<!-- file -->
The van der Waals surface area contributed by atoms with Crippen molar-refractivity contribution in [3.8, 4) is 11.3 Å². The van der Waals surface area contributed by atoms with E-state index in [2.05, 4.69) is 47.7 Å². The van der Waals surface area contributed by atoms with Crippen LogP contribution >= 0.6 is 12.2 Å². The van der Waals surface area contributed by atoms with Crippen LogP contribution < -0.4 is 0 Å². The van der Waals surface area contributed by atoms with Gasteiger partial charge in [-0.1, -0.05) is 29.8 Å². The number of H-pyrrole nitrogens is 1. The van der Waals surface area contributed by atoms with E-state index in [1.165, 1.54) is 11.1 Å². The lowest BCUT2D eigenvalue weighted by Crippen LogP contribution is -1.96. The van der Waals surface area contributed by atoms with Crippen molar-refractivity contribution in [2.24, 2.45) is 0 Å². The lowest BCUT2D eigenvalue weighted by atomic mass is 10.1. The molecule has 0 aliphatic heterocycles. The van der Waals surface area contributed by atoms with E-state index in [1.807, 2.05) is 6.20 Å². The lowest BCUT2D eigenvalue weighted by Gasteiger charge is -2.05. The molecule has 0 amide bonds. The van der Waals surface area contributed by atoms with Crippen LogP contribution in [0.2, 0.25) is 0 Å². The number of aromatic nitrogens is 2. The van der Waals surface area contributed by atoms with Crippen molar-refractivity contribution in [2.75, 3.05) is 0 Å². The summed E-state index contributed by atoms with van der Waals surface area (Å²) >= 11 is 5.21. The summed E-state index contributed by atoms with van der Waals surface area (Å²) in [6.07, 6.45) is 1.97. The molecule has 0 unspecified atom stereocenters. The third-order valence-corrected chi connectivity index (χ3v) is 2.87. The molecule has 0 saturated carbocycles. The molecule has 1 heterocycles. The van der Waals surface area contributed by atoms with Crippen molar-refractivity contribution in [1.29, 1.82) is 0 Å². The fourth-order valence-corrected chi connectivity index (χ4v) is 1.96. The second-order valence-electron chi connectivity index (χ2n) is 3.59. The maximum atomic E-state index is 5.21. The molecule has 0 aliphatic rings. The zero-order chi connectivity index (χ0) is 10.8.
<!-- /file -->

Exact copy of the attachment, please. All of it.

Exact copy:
The van der Waals surface area contributed by atoms with Crippen molar-refractivity contribution in [3.8, 4) is 11.3 Å². The van der Waals surface area contributed by atoms with E-state index in [2.05, 4.69) is 47.7 Å². The van der Waals surface area contributed by atoms with Crippen LogP contribution >= 0.6 is 12.2 Å². The van der Waals surface area contributed by atoms with Crippen LogP contribution < -0.4 is 0 Å². The van der Waals surface area contributed by atoms with Gasteiger partial charge in [-0.1, -0.05) is 29.8 Å². The number of H-pyrrole nitrogens is 1. The van der Waals surface area contributed by atoms with E-state index in [1.165, 1.54) is 11.1 Å². The lowest BCUT2D eigenvalue weighted by Crippen LogP contribution is -1.96. The van der Waals surface area contributed by atoms with Crippen molar-refractivity contribution in [2.24, 2.45) is 0 Å². The lowest BCUT2D eigenvalue weighted by atomic mass is 10.1. The molecule has 0 aliphatic heterocycles. The van der Waals surface area contributed by atoms with E-state index in [1.807, 2.05) is 6.20 Å². The lowest BCUT2D eigenvalue weighted by Gasteiger charge is -2.05. The molecule has 0 amide bonds. The van der Waals surface area contributed by atoms with Crippen LogP contribution in [0.2, 0.25) is 0 Å². The number of aromatic nitrogens is 2. The van der Waals surface area contributed by atoms with Crippen molar-refractivity contribution in [2.75, 3.05) is 0 Å². The summed E-state index contributed by atoms with van der Waals surface area (Å²) >= 11 is 5.21. The summed E-state index contributed by atoms with van der Waals surface area (Å²) in [6.07, 6.45) is 1.97. The molecule has 0 unspecified atom stereocenters. The third-order valence-corrected chi connectivity index (χ3v) is 2.87. The molecule has 0 saturated carbocycles. The molecule has 1 heterocycles. The van der Waals surface area contributed by atoms with Crippen molar-refractivity contribution in [1.29, 1.82) is 0 Å². The fourth-order valence-corrected chi connectivity index (χ4v) is 1.96. The second-order valence-electron chi connectivity index (χ2n) is 3.59. The maximum atomic E-state index is 5.21. The molecule has 0 aliphatic rings. The zero-order chi connectivity index (χ0) is 10.8.